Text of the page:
My four-year old daughter and I were driving around town one day when she told me we were on the freeway.
I explained that we weren’t actually on a freeway. She insisted—with complete confidence—that we were indeed on the freeway.
I continued to argue with her for a few more rounds. It went something like this:
Me: “No honey, we’re not on the freeway. That is the freeway. We are on a road.”
Her: “Noooo, this is the freeway Mama!”
At that point, I realized I was actually on the verge of a heated debate over an absolutely meaningless technicality—with my four-year old child! What on Earth was I doing arguing with a four-year old over such an insignificant detail?!
I stopped myself, took a deep breath and acknowledged that I was engaged in a losing battle. Yes, she was wrong. I could have persisted in pointing out the error to her, all the while becoming increasingly frustrated and annoyed. But what’s the benefit in that?
Instead, I ended the conversation, saying, “Maybe you’re right and this is the freeway. Thanks for telling me honey.” Her response, said with a big smile on her face: “You’re welcome, Mama.”
We both were happy: me to move on from the conversation and her to hear me say she was right. Ahhh, much better!
I’d like to note here that it’s not the best idea to always tell your children that they’re right. If you did, you would be robbing them of the opportunity to develop their own belief systems and learn that they’re worthy and whole regardless of whether they agree with you or anyone else. In this example, my daughter wasn’t actually engaging me in a battle of wills; she was trying to be helpful. I chose to acknowledge her assistance rather than highlight her error. I think it comes down to understanding your child’s motivations and, as always, choosing your battles as a parent.
That story ended peacefully. But it wasn’t always sunshine and roses for me in the happy-versus-right department.
Years ago, I used to argue and argue…and argue with anyone who would listen. I thought I was displaying how intelligent, aware and knowledgeable I was. I thought arguing and standing up for myself meant I was strong.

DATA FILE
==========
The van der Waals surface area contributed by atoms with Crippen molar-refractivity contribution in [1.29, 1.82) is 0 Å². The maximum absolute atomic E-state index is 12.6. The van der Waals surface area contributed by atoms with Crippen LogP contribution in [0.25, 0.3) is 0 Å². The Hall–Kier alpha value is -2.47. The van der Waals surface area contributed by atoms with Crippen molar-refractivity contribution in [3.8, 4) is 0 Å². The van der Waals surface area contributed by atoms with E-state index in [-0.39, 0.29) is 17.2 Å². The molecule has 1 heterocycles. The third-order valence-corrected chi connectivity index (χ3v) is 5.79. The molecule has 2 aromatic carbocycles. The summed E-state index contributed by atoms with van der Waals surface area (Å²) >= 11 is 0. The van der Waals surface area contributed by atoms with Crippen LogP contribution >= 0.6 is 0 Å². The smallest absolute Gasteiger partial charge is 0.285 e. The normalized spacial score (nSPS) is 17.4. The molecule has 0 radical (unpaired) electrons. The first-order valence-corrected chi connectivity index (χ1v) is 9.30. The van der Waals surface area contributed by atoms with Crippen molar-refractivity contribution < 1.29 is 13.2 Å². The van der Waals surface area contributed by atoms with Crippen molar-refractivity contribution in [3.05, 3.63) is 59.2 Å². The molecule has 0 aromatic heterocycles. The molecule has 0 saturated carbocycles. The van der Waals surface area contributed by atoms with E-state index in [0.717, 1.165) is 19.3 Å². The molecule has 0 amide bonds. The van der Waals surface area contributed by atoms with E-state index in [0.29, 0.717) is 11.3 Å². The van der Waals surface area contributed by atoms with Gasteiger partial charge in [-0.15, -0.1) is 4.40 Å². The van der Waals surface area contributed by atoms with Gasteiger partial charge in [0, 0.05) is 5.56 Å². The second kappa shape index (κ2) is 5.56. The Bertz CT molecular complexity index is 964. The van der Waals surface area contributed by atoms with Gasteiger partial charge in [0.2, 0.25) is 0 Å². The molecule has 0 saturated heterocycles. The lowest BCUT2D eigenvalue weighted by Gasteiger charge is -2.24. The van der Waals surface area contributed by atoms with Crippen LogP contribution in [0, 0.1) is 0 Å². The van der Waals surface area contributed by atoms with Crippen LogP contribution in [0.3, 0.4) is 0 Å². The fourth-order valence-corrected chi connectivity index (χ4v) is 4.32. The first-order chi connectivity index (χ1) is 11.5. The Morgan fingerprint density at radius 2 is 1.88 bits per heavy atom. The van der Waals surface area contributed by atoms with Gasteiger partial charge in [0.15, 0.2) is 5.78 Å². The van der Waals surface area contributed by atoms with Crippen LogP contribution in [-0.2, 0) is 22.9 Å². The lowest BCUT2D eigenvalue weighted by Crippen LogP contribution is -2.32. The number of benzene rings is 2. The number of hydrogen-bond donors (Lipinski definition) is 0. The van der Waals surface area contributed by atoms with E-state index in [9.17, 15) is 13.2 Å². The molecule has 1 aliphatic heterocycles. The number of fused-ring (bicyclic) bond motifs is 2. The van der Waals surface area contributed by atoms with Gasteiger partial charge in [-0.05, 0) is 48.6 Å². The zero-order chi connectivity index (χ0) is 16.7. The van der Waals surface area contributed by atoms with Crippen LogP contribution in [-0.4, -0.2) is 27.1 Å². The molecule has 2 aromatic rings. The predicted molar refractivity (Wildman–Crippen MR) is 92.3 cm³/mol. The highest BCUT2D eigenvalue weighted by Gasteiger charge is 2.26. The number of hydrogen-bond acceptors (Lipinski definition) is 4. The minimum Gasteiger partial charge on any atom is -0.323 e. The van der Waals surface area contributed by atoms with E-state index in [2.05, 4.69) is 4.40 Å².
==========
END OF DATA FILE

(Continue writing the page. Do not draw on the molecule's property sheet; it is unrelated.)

But I see now that I was really trying to establish my own worth. I was trying to prove to myself and everyone else that I mattered. That I had valuable thoughts and opinions. I would have, of course, debated with anyone who tried to convince me of this fact back then. (What irony, right?)
As I’ve moved along my personal spiritual journey, I’ve learned that always trying to be right comes with a lot of stress. It takes loads of energy to continually engage people who disagree with you and then try to convert them to your point of view.
And, honestly, few people changed their minds just because I laid out a perfectly reasonable case for them to do so. So what was the point of expending all that energy anyway? The only guaranteed outcome from these conversations was that I endured tension and stress, both between me and the other person and within my body.
The reality was that by regularly engaging in conflict with other people and their opinions and ideas, I was actually giving up my own personal power.
I can only ever control my own thoughts and actions. By choosing to engage in potentially contentious conversations with others, I was operating under a false belief that I could change their thoughts and actions.
Of course, I still disagree with people all the time. But I have learned that I can express my opinions (or even take action) without engaging in an actual argument.
Deciding when to draw a line in the sand and when to let an issue go can be a difficult choice, and we must each make that determination for ourselves. But it’s important to recognize that choosing to be happy instead of right is not the same thing as being a pushover or simply appeasing others.
What can you do instead of argue? How can you choose happiness in the face of people espousing their own opinions that you deeply disagree with? Here are some phrases you can use when an argument is bubbling to the surface:
>>> That’s not how I see it.
>>> Let’s agree to disagree.
>>> Thank you for sharing that [opinion, information, tip, advice, fact] with me.
>>> I see where you’re coming from. I have a different perspective.
Whether you use these phrases or your own favorites, you’re making it clear that you’re not just rolling over in defeat; you’re actively choosing not to engage.
Please remember that when you consciously remove yourself from a disagreement, do so with love and kindness. If you speak from a place of disdain, frustration or judgment, you could easily be adding fuel to the fire. By using love as the backdrop for these statements, you’ll instead be putting out the fire while maintaining your own peace and happiness.
Author: Dina Overland
Editor: Catherine Monkman
Photo: Heather Thorkelson/Flickr